Maintenance Work Orders in the Age of Industrial Internet of Things

For decades, maintenance managers relied on paper based work orders. From late 90’s Computerised Maintenance Management Systems (CMMS) or Enterprise Asset Management Systems (EAM) automated the process of creating work orders. Inspite of the automation, work orders were created manually and assigned manually to maintenance engineers. The automation provided by software tools relied on humans inputting asset, maintenance and people related information in the software. Over the 5 to 7 years, the basic concept of entering information is becoming redundant. Most modern machines can now monitor their own condition and send out information to maintenance teams if their operating parameters have breached. Industrial Internet of Things offers is changing how maintenance work orders are created, executed and completed.

What is the Industrial Internet of Things?

The term Internet of Things, illustrated below, was first coined in 1999 by the director of MIT to describe the idea of all electronics devices and objects being networked, connected, and tagged with information important to those objects and devices. It is now used as a term today to describe that same idea of connectedness but in a real-world environment. In other words, the Internet of Things is the network that connects mobile devices, servers, and other computers to each other over a wireless internet connection. However, there are still differing definitions of what IoT is.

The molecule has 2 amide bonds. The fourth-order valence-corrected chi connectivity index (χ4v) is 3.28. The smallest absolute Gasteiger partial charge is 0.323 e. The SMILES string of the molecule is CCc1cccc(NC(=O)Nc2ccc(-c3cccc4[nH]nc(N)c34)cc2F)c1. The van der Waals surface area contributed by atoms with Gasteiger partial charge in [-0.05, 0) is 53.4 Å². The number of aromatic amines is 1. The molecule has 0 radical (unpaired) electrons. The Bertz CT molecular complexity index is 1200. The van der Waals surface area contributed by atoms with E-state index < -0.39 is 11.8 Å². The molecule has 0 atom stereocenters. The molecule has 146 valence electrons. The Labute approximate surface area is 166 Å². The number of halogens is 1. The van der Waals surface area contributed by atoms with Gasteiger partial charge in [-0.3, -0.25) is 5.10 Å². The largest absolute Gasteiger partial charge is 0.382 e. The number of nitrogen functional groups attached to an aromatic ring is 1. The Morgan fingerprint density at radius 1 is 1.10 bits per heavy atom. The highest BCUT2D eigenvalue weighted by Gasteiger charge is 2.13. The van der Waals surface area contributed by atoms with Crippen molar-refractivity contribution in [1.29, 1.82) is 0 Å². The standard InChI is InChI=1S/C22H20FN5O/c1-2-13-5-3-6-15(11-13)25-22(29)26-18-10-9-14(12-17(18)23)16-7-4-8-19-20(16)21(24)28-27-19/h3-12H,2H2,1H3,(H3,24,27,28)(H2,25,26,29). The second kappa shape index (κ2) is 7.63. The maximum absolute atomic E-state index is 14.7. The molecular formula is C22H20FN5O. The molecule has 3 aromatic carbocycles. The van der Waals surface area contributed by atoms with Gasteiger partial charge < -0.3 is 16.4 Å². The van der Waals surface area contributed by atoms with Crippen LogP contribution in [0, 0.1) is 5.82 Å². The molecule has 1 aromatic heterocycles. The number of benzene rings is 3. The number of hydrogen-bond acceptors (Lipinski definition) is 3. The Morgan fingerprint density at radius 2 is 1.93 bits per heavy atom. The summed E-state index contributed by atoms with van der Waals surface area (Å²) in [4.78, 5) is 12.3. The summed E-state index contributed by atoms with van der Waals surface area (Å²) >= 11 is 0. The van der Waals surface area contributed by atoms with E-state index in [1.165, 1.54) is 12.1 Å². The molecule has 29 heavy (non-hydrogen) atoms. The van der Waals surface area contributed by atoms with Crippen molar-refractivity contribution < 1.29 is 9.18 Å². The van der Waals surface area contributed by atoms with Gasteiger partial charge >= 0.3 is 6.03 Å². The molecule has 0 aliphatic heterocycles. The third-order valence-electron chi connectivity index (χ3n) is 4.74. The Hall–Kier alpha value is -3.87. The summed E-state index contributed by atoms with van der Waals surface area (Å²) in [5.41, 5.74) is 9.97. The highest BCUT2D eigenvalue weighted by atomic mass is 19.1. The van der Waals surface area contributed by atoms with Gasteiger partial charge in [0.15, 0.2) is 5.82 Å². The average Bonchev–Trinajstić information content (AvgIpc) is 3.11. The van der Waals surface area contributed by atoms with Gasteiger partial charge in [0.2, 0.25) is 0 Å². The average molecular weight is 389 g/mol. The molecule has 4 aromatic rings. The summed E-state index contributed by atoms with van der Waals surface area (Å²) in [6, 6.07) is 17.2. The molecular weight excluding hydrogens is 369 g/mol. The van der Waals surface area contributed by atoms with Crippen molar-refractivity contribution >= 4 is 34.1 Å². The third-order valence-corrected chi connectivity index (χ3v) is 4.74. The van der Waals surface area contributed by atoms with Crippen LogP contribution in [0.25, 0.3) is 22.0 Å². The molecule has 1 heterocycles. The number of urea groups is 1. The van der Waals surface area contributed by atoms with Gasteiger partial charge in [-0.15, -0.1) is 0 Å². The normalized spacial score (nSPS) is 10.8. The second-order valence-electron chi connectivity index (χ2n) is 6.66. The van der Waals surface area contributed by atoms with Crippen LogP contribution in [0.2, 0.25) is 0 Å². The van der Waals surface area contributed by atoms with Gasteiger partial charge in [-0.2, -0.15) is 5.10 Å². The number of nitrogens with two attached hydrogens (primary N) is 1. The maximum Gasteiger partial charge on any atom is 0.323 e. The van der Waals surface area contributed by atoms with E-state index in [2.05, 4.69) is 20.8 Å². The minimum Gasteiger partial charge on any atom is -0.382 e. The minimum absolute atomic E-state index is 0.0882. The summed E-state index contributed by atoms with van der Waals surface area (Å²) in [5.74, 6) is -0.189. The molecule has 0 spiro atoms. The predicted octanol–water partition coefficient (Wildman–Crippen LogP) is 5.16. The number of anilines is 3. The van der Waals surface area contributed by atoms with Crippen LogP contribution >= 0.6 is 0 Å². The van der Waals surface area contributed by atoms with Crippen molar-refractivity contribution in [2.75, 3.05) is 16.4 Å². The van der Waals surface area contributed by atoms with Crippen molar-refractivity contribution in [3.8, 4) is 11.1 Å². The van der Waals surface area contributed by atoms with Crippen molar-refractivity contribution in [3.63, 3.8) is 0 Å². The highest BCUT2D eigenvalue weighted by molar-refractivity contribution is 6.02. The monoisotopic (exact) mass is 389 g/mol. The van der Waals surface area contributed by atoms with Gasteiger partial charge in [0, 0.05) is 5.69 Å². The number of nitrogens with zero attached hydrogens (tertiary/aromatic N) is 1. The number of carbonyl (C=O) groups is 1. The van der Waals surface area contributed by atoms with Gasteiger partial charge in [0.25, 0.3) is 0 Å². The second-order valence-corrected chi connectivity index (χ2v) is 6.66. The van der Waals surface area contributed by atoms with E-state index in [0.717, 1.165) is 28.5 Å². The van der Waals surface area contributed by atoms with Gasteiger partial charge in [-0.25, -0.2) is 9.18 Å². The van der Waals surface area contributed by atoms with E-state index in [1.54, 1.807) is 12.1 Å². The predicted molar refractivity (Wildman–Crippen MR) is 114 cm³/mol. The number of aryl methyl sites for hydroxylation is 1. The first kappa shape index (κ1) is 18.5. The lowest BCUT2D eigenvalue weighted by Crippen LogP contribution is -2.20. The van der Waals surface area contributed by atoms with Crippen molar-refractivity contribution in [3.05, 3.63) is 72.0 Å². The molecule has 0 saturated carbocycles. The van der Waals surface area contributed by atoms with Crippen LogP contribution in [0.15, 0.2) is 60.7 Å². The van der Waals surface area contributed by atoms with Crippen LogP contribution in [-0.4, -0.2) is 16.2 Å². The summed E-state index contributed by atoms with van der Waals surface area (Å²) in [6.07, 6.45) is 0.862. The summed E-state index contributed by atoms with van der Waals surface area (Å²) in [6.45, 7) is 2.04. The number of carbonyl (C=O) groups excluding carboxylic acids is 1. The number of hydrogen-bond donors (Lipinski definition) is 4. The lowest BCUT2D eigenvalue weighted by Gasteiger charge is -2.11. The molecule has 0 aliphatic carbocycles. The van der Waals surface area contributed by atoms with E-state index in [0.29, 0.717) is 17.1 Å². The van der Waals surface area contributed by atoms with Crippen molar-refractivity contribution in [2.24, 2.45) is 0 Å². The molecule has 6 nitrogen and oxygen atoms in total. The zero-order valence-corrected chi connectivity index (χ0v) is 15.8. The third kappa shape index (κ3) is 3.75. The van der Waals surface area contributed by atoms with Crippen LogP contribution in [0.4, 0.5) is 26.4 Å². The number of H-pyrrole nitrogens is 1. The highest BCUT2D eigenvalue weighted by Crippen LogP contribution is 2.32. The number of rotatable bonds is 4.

The definition used by the Institute of Electrical and Electronics Engineers (IEEE) has two parts, one each for small and large environments. The definition for small environments is a network that connects unique objects, with potential programming capabilities, to the Internet where

information about the object can be collected and the state of the object can be changed by anything at anyplace and anytime. For large companies, the definition is it’s a complex network of objects interconnected through the use of standard protocols to the Internet. These objects have sensor or actuator capabilities, are represented in the virtual world, are uniquely identified, and are programable. They offer services through the use of data capture and communication, unique identification, and actuation capability, with or without human involvement. The representations include the object’s location, identity, status or any other relevant information. When applying these definitions for small and large business IoT to predictive maintenance, it can be seen that the two are intertwined.

Machine to Machine communication helps with accurate work order creation.

One of the benefits of integrating these two technologies comes from the ability of machines to talk to one another. This is called machine-to-machine, or M2M, communication and data from these communications helps maintenance managers know when a piece of equipment is underperforming and how long it’s been since a work order has been created or performed. This data can also help companies predict when down times occur or plan down times, so they don’t impact productivity.

Work Orders are linked to Inventory Systems to understand spare parts availability